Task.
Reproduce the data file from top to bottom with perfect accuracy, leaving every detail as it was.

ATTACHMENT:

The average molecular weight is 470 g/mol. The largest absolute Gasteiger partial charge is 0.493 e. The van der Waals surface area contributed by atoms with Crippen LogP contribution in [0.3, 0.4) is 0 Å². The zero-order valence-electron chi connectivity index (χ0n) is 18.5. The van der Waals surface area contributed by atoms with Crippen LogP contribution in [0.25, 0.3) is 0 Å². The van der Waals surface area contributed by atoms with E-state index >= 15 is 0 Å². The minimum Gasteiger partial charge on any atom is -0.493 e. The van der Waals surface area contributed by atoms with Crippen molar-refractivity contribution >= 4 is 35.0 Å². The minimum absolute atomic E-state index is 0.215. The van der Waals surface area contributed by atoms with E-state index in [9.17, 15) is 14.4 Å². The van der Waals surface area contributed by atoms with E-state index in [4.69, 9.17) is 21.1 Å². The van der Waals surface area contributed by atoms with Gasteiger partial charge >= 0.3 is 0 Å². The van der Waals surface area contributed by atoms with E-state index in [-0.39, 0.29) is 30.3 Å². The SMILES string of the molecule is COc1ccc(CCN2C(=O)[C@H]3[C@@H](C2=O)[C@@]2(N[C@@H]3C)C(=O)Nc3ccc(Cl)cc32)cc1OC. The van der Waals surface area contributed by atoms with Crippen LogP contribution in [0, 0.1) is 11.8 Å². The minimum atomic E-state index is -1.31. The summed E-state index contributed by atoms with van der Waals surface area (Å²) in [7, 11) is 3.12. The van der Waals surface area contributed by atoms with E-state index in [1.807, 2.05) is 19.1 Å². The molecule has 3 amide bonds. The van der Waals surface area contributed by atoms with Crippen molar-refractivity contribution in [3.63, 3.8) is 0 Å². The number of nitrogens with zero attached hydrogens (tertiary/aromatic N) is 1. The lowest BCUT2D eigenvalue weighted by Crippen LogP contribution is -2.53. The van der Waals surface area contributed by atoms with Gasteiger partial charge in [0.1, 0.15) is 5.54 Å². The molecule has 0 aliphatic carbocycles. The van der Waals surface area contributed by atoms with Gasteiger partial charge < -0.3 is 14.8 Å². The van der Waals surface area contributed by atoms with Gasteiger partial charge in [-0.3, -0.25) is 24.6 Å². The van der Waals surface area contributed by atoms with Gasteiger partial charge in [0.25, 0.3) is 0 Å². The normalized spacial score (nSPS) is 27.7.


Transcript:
The average molecular weight is 470 g/mol. The largest absolute Gasteiger partial charge is 0.493 e. The van der Waals surface area contributed by atoms with Crippen LogP contribution in [0.3, 0.4) is 0 Å². The zero-order valence-electron chi connectivity index (χ0n) is 18.5. The van der Waals surface area contributed by atoms with Crippen LogP contribution in [0.25, 0.3) is 0 Å². The van der Waals surface area contributed by atoms with E-state index >= 15 is 0 Å². The minimum Gasteiger partial charge on any atom is -0.493 e. The van der Waals surface area contributed by atoms with Crippen molar-refractivity contribution >= 4 is 35.0 Å². The minimum absolute atomic E-state index is 0.215. The van der Waals surface area contributed by atoms with E-state index in [9.17, 15) is 14.4 Å². The van der Waals surface area contributed by atoms with E-state index in [4.69, 9.17) is 21.1 Å². The van der Waals surface area contributed by atoms with Gasteiger partial charge >= 0.3 is 0 Å². The van der Waals surface area contributed by atoms with E-state index in [-0.39, 0.29) is 30.3 Å². The SMILES string of the molecule is COc1ccc(CCN2C(=O)[C@H]3[C@@H](C2=O)[C@@]2(N[C@@H]3C)C(=O)Nc3ccc(Cl)cc32)cc1OC. The van der Waals surface area contributed by atoms with Crippen LogP contribution in [0, 0.1) is 11.8 Å². The minimum atomic E-state index is -1.31. The summed E-state index contributed by atoms with van der Waals surface area (Å²) in [7, 11) is 3.12. The van der Waals surface area contributed by atoms with E-state index in [1.807, 2.05) is 19.1 Å². The molecule has 3 amide bonds. The van der Waals surface area contributed by atoms with Crippen molar-refractivity contribution in [3.63, 3.8) is 0 Å². The number of nitrogens with zero attached hydrogens (tertiary/aromatic N) is 1. The lowest BCUT2D eigenvalue weighted by Crippen LogP contribution is -2.53. The van der Waals surface area contributed by atoms with Gasteiger partial charge in [0.1, 0.15) is 5.54 Å². The molecule has 0 aliphatic carbocycles. The van der Waals surface area contributed by atoms with Gasteiger partial charge < -0.3 is 14.8 Å². The van der Waals surface area contributed by atoms with Gasteiger partial charge in [-0.3, -0.25) is 24.6 Å². The van der Waals surface area contributed by atoms with Gasteiger partial charge in [0.25, 0.3) is 0 Å². The normalized spacial score (nSPS) is 27.7.